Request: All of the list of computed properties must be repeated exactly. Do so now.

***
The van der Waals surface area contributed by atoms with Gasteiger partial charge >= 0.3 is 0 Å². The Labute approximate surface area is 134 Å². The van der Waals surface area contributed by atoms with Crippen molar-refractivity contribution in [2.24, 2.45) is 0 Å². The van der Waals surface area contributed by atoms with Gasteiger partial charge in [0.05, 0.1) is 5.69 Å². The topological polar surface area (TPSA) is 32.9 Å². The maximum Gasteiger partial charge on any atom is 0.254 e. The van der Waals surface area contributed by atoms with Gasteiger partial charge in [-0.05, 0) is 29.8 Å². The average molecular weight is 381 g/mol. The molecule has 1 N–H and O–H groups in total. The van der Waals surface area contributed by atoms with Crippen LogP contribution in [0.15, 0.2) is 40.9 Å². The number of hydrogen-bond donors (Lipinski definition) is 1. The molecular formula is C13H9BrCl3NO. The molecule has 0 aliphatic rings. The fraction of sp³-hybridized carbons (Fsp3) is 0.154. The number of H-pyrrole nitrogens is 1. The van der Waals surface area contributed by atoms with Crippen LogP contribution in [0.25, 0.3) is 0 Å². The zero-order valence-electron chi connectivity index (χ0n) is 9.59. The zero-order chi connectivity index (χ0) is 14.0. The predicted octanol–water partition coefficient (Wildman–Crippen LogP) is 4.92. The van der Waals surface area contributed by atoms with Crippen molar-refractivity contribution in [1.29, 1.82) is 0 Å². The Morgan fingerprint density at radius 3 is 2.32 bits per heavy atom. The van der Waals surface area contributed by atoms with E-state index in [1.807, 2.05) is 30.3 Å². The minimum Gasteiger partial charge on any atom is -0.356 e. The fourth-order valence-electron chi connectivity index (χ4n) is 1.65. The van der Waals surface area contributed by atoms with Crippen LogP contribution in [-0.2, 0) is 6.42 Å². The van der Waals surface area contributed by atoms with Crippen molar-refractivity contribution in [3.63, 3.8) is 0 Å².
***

The van der Waals surface area contributed by atoms with Gasteiger partial charge >= 0.3 is 0 Å². The Labute approximate surface area is 134 Å². The van der Waals surface area contributed by atoms with Crippen molar-refractivity contribution in [2.24, 2.45) is 0 Å². The van der Waals surface area contributed by atoms with Gasteiger partial charge in [0.05, 0.1) is 5.69 Å². The topological polar surface area (TPSA) is 32.9 Å². The maximum Gasteiger partial charge on any atom is 0.254 e. The van der Waals surface area contributed by atoms with Gasteiger partial charge in [-0.05, 0) is 29.8 Å². The average molecular weight is 381 g/mol. The molecule has 1 N–H and O–H groups in total. The van der Waals surface area contributed by atoms with Crippen LogP contribution in [0.15, 0.2) is 40.9 Å². The number of hydrogen-bond donors (Lipinski definition) is 1. The molecular formula is C13H9BrCl3NO. The molecule has 0 aliphatic rings. The fraction of sp³-hybridized carbons (Fsp3) is 0.154. The number of H-pyrrole nitrogens is 1. The van der Waals surface area contributed by atoms with Crippen LogP contribution in [0.25, 0.3) is 0 Å². The zero-order valence-electron chi connectivity index (χ0n) is 9.59. The zero-order chi connectivity index (χ0) is 14.0. The predicted octanol–water partition coefficient (Wildman–Crippen LogP) is 4.92. The van der Waals surface area contributed by atoms with Crippen molar-refractivity contribution in [1.29, 1.82) is 0 Å². The Morgan fingerprint density at radius 3 is 2.32 bits per heavy atom. The van der Waals surface area contributed by atoms with E-state index in [1.807, 2.05) is 30.3 Å². The minimum Gasteiger partial charge on any atom is -0.356 e. The fourth-order valence-electron chi connectivity index (χ4n) is 1.65. The van der Waals surface area contributed by atoms with Crippen LogP contribution in [-0.2, 0) is 6.42 Å². The van der Waals surface area contributed by atoms with Crippen molar-refractivity contribution in [3.63, 3.8) is 0 Å².